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D&D 3E
29th-Nov-2004 08:43 am
Ok, I'm running a campaign in the underdark, but one of the players is way to powerful. He is killing all the enemies way before the rest of the group even gets a chance to help. Any suggestions on how to adjust the campaign?
29th-Nov-2004 01:59 pm (UTC)
Take the focus away from combat. Put in a riddle or a puzzle that must be solved.

Or, as a nice twist, pull the old dream sequence on the characters. You could have a dream, for example, where the characters realise that sometimes they have sometimes to make hard choices and not use brute force. In a dream this could be represented by a creature that, no matter what, can't seen to be beaten (but which just beats people up, rather than killing them as that would be a bit mean) and which the group can only get past by making a hard choice (again go with dream symbolism here; perhaps have two friendly NPCs on either end of a set of scales and have the monster tell them that whoever the scale tips against will die but they must tip the scales to get past him).

Put in creatures which are immune to the too-powerful character's attacks. One of the common errors players make in D&D is to assume their characters have read the Monster Manual! If a warrior has never fought a black pudding before they he shouldn't know what it's immune too. In theory, a fighter doesn't even known to use fire against trolls until someone tells her. If the player assumes his character knows stuff, then ask why. Sometimes character backgrounds include training, etc, and this should let them know the vulnerabilities of common problems.

Really, though, this is going to be long term issue for you. It sounds like you've lost the all-important game balance. You have to address the problem character. Is the player min-maxing? Does the character have a too powerful weapon? You need to talk to the player in the first and perhaps plot to rid the character of the weapon in the second instance. Have it knicked.
29th-Nov-2004 02:25 pm (UTC)
A few more details would be helpful

Please list all the characters race/level/class/magic items
29th-Nov-2004 02:31 pm (UTC)
He's a weretiger Lv 1 Barbarian. he has a +1 keen great sword.
29th-Nov-2004 02:46 pm (UTC)
I like the puzzle idea. More riddles and what not will be good and since he is a barbarian (dont mean to stereotype but) he might not get the hints and be slower at solving riddles and traps than the rest of the group. Killing things is fun and deserves proper experience, but solving that puzzle or way to get from A to B without doing C and D will kill someone is and should be just as rewarding.

And the Barb was made to pretty much kill like he is doing...if he has the skill and power you might want to let him use it. Next time he fights he could roll a one (anygod forbid) but it's all about the roll of the dice sometimes. SO maybe when he's fighting and killing a billion goblins that one time he rolls a one....his greatsword flies from his hands and ends up at the other end of the field in a river or something.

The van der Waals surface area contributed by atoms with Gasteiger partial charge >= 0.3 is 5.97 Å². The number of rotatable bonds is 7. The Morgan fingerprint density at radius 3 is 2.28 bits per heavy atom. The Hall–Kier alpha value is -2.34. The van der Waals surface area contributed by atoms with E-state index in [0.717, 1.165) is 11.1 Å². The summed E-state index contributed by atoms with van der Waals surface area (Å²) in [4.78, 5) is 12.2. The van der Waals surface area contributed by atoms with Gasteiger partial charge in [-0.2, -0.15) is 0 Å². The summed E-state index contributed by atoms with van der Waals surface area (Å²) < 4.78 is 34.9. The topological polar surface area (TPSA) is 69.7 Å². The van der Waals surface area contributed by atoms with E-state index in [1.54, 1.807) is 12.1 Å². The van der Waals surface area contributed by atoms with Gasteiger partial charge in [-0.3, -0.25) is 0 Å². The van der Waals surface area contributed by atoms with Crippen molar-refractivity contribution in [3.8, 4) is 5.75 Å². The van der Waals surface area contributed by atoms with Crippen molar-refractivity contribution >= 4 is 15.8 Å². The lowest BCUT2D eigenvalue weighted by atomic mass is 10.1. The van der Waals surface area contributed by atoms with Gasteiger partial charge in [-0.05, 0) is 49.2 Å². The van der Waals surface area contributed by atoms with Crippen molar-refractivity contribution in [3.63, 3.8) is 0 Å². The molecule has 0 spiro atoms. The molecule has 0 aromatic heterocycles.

If you dont like that he's too powerful (which is true) use that to your advantage and give him a monster to put him in check. One on one battle. Last man standing. Or somehow have him and the group seperate and have him solve a puzzle while the rest of the group fights something.

There are many options here, but to be fair to the player and his character I wouldn't kill him just yet hehe
29th-Nov-2004 03:09 pm (UTC)
Any suggestions on how to adjust the campaign?

More enemies attacking from different directions. Ten trolls in a melee pit, with two dozen goblin archers on a ledge above them. Or three dozen goblins in the pit. (Or, since they'd be CR 1/3 creatures, a whole darn tribe of 200, + 10 3rd level sergants, 2 4th level lietenants, 18 worgs, 3 dire wolves, and an 8th level "goblin king." Make all the sergants and the king barbarians...)

Also--are you using 3.0 or 3.5?
29th-Nov-2004 03:15 pm (UTC)
I'm using 3.0

thats just insane, and yet, I like it.
29th-Nov-2004 04:11 pm (UTC) - Combat suggestions...
From reading the RA Salvatore novels, it's not uncommon for the drow to loose a horde of kobolds against their enemies to wear down the initial defenses. If the barbarian doesn't have Great Cleave, he's going to be in a world of trouble.

If any fighters are wearing plate mail, he's going to be announcing their presence to everything in the area. That gives the baddies time to set up an ambush.

Also, what is the barbarian's fighting style? If he charges ahead of the group, that can be used against him. When the barbarian charges at someone, he can't be checking for traps. Since he's still 1st level, he can be flanked. And wouldn't it be awful if he charged a construct (can't be critted), only to get swarmed by allied creatures? :D
29th-Nov-2004 05:27 pm (UTC) - Re: Combat suggestions...
I like the idea of lots of kobalds.
29th-Nov-2004 04:44 pm (UTC)